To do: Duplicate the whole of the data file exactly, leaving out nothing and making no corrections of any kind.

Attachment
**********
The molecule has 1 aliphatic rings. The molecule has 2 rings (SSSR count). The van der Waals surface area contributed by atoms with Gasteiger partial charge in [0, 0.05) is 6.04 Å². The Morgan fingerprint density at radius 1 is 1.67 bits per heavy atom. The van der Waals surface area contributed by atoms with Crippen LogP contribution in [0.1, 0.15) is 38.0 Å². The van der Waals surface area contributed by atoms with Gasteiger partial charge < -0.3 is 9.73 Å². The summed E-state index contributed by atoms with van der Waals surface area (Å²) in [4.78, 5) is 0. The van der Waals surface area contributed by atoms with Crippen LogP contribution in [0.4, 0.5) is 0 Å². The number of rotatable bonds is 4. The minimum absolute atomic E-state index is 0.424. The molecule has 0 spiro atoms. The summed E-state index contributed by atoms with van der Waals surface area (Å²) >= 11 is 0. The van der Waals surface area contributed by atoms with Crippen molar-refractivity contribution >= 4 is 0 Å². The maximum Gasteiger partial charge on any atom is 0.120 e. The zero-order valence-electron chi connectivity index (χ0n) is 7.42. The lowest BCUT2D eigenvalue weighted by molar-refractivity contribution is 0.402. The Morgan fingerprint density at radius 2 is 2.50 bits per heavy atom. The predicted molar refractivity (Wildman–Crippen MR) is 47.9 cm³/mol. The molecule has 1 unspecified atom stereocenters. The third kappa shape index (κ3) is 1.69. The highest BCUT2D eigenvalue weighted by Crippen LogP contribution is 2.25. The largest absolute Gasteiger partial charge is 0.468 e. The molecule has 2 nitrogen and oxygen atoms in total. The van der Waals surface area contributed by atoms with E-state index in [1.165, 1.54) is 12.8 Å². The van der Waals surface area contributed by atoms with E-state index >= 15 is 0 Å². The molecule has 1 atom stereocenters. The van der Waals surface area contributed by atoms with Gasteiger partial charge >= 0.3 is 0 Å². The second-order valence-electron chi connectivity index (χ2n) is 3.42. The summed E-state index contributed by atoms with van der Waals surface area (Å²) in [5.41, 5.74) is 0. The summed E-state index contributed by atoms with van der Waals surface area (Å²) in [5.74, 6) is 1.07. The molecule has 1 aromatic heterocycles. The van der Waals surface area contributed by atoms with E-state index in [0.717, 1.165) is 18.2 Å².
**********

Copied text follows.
The molecule has 1 aliphatic rings. The molecule has 2 rings (SSSR count). The van der Waals surface area contributed by atoms with Gasteiger partial charge in [0, 0.05) is 6.04 Å². The Morgan fingerprint density at radius 1 is 1.67 bits per heavy atom. The van der Waals surface area contributed by atoms with Crippen LogP contribution in [0.1, 0.15) is 38.0 Å². The van der Waals surface area contributed by atoms with Gasteiger partial charge < -0.3 is 9.73 Å². The summed E-state index contributed by atoms with van der Waals surface area (Å²) in [4.78, 5) is 0. The van der Waals surface area contributed by atoms with Crippen LogP contribution in [0.4, 0.5) is 0 Å². The number of rotatable bonds is 4. The minimum absolute atomic E-state index is 0.424. The molecule has 0 spiro atoms. The summed E-state index contributed by atoms with van der Waals surface area (Å²) >= 11 is 0. The van der Waals surface area contributed by atoms with Crippen molar-refractivity contribution >= 4 is 0 Å². The maximum Gasteiger partial charge on any atom is 0.120 e. The zero-order valence-electron chi connectivity index (χ0n) is 7.42. The lowest BCUT2D eigenvalue weighted by molar-refractivity contribution is 0.402. The Morgan fingerprint density at radius 2 is 2.50 bits per heavy atom. The predicted molar refractivity (Wildman–Crippen MR) is 47.9 cm³/mol. The molecule has 1 unspecified atom stereocenters. The third kappa shape index (κ3) is 1.69. The highest BCUT2D eigenvalue weighted by Crippen LogP contribution is 2.25. The largest absolute Gasteiger partial charge is 0.468 e. The molecule has 2 nitrogen and oxygen atoms in total. The van der Waals surface area contributed by atoms with E-state index in [1.165, 1.54) is 12.8 Å². The van der Waals surface area contributed by atoms with E-state index >= 15 is 0 Å². The molecule has 1 atom stereocenters. The van der Waals surface area contributed by atoms with Gasteiger partial charge >= 0.3 is 0 Å². The second-order valence-electron chi connectivity index (χ2n) is 3.42. The summed E-state index contributed by atoms with van der Waals surface area (Å²) in [5.41, 5.74) is 0. The summed E-state index contributed by atoms with van der Waals surface area (Å²) in [5.74, 6) is 1.07. The molecule has 1 aromatic heterocycles. The van der Waals surface area contributed by atoms with E-state index in [0.717, 1.165) is 18.2 Å².